Monday, November 5, 2007

Narf! (with apologies to Pinky)

Really, really sick of it all. Michael Mukasey (an otherwise reputable legal mind) has simply refused to comment on whether or not waterboarding is torture. And while that sort of mealy-mouthed behavior is nothing less than normal from anyone living in the white part of Washington, DC, doing it in front of the Senate Judiciary Committee should have been career suicide.

Then again...

Waterboarding (for those of you unfamiliar with the game) is a nasty way to get information, and in some cases a nasty way to die. The victim is strapped to a board, feet elevated above the head, and either water is poured directly over the victim's face, or the victim has a cloth wrapped over his/her face and water is poured over that. Either way, tastes like drowning. Elevated blood pressure, elevated heart rate, water up the nose, into the lungs. Folks who have been waterboarded report PTSD when it rains. Some people die (either of actual drowning or heart attack due to the sheer terror of drowning). And, strangely enough, when this sort of thing was done during WW II (by the Japanese), we made sure that the folks who did it went to jail for a long time.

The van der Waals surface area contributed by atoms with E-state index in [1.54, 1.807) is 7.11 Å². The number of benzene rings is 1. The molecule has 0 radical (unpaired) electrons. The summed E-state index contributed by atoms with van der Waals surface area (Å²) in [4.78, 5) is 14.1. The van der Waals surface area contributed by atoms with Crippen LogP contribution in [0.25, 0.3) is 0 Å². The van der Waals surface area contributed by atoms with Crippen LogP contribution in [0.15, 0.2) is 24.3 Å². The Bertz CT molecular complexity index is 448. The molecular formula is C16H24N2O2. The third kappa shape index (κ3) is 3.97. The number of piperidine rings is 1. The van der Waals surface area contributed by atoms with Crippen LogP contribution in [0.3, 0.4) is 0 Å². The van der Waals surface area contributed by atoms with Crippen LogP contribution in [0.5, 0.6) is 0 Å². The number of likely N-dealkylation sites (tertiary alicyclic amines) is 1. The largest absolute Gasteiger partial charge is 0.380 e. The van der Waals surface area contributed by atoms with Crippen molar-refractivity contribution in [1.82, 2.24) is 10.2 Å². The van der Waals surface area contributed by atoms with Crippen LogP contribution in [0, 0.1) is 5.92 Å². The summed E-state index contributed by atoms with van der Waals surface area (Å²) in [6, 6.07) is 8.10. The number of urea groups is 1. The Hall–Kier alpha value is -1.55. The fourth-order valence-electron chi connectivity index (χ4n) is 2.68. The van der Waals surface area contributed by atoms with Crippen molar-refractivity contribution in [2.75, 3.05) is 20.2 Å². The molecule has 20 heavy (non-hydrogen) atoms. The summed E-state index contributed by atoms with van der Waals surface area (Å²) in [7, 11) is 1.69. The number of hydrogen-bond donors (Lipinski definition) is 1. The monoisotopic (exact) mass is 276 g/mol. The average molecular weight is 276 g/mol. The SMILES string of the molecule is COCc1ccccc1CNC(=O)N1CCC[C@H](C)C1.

We signed on to the Geneva accords a long time ago, which makes the Geneva laws both quaint and as much a part of the Constitution as that whole "We the People" thing. So, this is considered torture, and the Geneva Conventions say we can't torture anyone for any reason.

Now Senators Feinstein and Schumer have voted to allow Mukasey's nomination to go up for approval. Many of their constituents have protested. (I'd be upset about Arlen Spector's pre-vote stance saying that this whole business was "troubling," just not "troubling" enough for him to not confirm the guy - except that he's a Republican, so it's no big surprise) The reason these two Dems caved in are pure political pragmatism - if Bush can't have Mukasey, then he will appoint someone during a recess, or appoint an acting AG. And we might get someone scaaaaarier than Alberto Gonzales.

They claim they are worried about a vacuum of leadership in the Justice Department. I believe we already had that with Gonzo, but whatever.

Then we have the erstwhile work of the previous AG, still holding sway, even though he's not really there anymore. The Shrub can say with certainty that "we don't torture" because Gonzo privately redefined torture in various secret memos.

Proud to be on the side of the angels, like Pol Pot and other friendly folk.

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